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I do a good deal of reading every day and I share the best of what I find on Twitter. The purpose of this reading is not so much to find out what’s really going on as it is to try to understand how people feel about what is going on. What are the trends and narratives that are important to market participants and where are they in their life cycle.

One trend I’ve been following for a while now is the growing participation in the financial markets on the part of young individuals. Since most brokers went commission-free, following in Robinhood’s footsteps, the interest in trading has gone through the roof. This week feels like the narrative is reaching a crescendo.

So I thought it might be important to immortalize some of the stories in my recent Twitter feed in a blog post here. During the dotcom mania, my friend Bill Fleckenstein tracked the bubble in what he called, “The Mania Chronicles.” Consider this my very limited version of the same.

The stock market has set many records this year. After putting in the fastest 10% decline from a new high, it then put in the fastest 20% and 30% declines. Since then, however, it’s now put in the fastest recovery from a crash in history.

An unprecedented boom in money printing for the explicit purpose of supporting asset prices is certainly part of the reason for the recovery but it is also important to note what that money printing has inspired: an unprecedented boom in financial market speculation by retail traders.

Combine massive money printing with mass speculation and record low liquidity (in futures and almost every other market) and you get the fastest 50-day rise in the stock market on record.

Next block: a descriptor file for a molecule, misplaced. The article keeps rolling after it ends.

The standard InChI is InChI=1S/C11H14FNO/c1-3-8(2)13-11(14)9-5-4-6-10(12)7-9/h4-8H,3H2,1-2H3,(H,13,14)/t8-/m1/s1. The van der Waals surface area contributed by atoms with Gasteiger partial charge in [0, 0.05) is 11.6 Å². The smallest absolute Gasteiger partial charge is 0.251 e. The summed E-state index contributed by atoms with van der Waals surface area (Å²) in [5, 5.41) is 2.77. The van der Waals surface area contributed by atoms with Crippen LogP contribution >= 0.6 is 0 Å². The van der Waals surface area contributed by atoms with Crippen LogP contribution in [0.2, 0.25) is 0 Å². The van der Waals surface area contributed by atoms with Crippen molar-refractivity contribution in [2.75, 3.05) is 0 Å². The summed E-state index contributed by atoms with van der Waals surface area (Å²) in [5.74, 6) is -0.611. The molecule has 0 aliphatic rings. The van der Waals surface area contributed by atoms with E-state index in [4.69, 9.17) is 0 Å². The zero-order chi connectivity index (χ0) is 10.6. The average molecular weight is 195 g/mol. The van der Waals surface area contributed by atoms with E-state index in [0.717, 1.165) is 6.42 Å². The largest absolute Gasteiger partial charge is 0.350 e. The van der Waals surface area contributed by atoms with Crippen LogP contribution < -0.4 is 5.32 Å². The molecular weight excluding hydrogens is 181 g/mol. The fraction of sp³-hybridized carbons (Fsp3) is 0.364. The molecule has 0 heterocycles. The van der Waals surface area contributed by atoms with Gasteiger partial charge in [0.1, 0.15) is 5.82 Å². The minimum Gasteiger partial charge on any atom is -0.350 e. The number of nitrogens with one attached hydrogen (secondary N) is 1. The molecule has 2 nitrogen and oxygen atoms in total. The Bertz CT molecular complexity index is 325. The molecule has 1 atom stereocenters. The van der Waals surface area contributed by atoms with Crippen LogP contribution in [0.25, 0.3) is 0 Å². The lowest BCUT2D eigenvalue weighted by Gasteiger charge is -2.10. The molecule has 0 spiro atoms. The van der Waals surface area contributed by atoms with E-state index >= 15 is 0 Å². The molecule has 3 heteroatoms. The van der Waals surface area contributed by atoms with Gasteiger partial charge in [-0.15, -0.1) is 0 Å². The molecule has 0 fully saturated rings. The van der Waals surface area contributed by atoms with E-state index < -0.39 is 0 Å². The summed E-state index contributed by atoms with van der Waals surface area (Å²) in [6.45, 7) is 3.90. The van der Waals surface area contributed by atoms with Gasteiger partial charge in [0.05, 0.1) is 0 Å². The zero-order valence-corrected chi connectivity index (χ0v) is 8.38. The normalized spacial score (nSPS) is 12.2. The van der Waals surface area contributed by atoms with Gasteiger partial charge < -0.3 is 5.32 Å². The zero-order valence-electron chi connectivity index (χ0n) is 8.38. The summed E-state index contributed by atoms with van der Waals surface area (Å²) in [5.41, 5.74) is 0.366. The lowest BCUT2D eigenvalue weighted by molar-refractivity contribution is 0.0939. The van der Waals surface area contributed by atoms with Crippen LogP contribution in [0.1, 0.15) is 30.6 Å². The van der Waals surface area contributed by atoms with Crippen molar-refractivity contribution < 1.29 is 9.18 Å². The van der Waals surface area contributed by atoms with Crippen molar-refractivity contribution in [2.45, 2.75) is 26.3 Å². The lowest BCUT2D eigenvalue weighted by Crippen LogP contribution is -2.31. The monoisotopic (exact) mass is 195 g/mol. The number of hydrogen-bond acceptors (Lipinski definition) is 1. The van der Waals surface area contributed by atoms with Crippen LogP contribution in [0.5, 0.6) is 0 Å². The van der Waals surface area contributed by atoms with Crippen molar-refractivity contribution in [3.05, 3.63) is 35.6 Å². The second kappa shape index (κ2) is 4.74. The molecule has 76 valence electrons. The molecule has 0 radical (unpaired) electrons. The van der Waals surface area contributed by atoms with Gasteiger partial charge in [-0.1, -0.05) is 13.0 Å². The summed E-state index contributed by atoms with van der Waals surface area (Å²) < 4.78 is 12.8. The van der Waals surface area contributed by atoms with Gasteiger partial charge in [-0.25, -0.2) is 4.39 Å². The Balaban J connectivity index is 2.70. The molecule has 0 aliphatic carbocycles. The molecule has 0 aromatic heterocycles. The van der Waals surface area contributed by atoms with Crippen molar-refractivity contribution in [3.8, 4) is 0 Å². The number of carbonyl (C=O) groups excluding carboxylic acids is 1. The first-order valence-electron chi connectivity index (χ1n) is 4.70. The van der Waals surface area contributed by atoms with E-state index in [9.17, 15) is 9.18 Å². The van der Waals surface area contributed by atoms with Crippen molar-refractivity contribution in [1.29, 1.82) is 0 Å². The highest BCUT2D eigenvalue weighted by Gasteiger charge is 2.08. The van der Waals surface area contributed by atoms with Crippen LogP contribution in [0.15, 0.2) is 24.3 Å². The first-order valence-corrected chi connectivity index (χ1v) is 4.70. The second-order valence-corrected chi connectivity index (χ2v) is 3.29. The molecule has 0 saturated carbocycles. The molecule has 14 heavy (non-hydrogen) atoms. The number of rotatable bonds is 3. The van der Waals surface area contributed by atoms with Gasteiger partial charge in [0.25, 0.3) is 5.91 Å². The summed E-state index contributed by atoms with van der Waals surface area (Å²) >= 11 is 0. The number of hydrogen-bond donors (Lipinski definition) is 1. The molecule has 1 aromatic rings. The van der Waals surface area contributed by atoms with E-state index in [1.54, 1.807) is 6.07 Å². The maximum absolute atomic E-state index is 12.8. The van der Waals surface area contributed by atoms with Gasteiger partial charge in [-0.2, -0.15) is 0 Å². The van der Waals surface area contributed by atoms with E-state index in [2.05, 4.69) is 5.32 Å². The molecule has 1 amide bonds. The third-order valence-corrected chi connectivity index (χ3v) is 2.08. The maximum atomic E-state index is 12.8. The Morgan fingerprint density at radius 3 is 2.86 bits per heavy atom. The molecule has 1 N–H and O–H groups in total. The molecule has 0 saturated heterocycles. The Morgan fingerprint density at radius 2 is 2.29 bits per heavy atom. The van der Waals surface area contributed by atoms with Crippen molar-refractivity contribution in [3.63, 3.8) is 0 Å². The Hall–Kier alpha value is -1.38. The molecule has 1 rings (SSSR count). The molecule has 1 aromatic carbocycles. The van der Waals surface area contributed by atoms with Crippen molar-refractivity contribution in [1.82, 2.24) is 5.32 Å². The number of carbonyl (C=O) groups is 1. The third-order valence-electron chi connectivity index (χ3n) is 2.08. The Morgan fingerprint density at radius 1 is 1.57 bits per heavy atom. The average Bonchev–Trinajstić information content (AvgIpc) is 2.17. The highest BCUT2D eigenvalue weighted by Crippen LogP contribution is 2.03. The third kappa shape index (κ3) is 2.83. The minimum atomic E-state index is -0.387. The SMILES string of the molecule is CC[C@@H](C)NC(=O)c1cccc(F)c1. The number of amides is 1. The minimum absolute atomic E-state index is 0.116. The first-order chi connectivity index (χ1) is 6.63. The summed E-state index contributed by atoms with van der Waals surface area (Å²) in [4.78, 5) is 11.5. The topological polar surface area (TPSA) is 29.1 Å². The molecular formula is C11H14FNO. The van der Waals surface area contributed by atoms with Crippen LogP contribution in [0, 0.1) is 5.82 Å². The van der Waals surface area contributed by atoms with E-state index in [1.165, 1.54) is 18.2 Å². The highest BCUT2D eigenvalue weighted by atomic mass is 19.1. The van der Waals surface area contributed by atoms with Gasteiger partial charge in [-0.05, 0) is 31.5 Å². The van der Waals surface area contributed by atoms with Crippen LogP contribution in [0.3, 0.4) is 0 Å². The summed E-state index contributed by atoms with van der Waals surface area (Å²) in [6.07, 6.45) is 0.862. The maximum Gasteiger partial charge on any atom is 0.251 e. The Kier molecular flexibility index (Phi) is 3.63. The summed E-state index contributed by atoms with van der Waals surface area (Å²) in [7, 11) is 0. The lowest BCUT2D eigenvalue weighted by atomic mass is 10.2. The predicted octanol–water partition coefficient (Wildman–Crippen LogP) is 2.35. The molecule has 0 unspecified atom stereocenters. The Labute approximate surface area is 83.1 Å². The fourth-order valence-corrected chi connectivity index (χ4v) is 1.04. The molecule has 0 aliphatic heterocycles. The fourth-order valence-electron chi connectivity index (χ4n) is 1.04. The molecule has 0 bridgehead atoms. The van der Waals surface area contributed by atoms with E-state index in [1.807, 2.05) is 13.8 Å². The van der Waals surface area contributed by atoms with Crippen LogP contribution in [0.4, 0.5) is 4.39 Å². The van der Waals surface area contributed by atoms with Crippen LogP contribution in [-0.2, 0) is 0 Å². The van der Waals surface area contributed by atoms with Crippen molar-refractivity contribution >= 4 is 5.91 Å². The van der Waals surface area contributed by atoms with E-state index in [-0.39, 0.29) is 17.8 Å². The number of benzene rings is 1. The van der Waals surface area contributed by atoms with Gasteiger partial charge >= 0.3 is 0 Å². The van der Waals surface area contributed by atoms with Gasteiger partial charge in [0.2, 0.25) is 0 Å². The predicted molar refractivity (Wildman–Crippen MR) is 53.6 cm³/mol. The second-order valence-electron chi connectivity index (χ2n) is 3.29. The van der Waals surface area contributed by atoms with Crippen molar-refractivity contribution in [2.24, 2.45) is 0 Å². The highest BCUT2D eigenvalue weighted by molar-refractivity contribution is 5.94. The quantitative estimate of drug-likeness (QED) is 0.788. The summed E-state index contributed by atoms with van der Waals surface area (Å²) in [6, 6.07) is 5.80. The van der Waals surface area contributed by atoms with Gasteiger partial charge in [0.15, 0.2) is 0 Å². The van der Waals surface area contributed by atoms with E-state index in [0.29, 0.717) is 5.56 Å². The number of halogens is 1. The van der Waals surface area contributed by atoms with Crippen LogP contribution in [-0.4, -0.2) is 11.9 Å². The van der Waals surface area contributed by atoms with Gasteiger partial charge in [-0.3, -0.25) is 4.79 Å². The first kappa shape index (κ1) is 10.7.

As a result, we now have an army of traders who believe they are the second coming of Warren Buffett. While the Oracle of Omaha now looks foolish for selling his airline stocks, those who bought them up over the past few months are gloating like you rarely see in this game.

Like Mark Cuban said, “everybody is a genius in a bull market,” and the largest 50-day gain in history is minting a ton of geniuses right now.

To get a sense of the mindset of many of these traders, the Wall Street Journal spoke to a few of them and they make no bones about gambling with the funds the government sent them as part of the CARES Act, trying to double or triple it in just a day’s time.


In 1999 and 2000, day traders went for the hottest internet stocks of the day in trying to make outsized returns; eventually many went bankrupt. Today, they’re looking for outsized returns in the stocks that have already filed for bankruptcy protection!

But if there’s a lesson from that earlier period, it’s this:

This rally has humbled not only Warren Buffett but also Stan Druckenmiller, Sam Zell, Carl Icahn, Paul Singer, Jim Rogers and a host of other true geniuses of the industry whom have bet against it. It seems like it may soon be time for it to carry out those betting with it.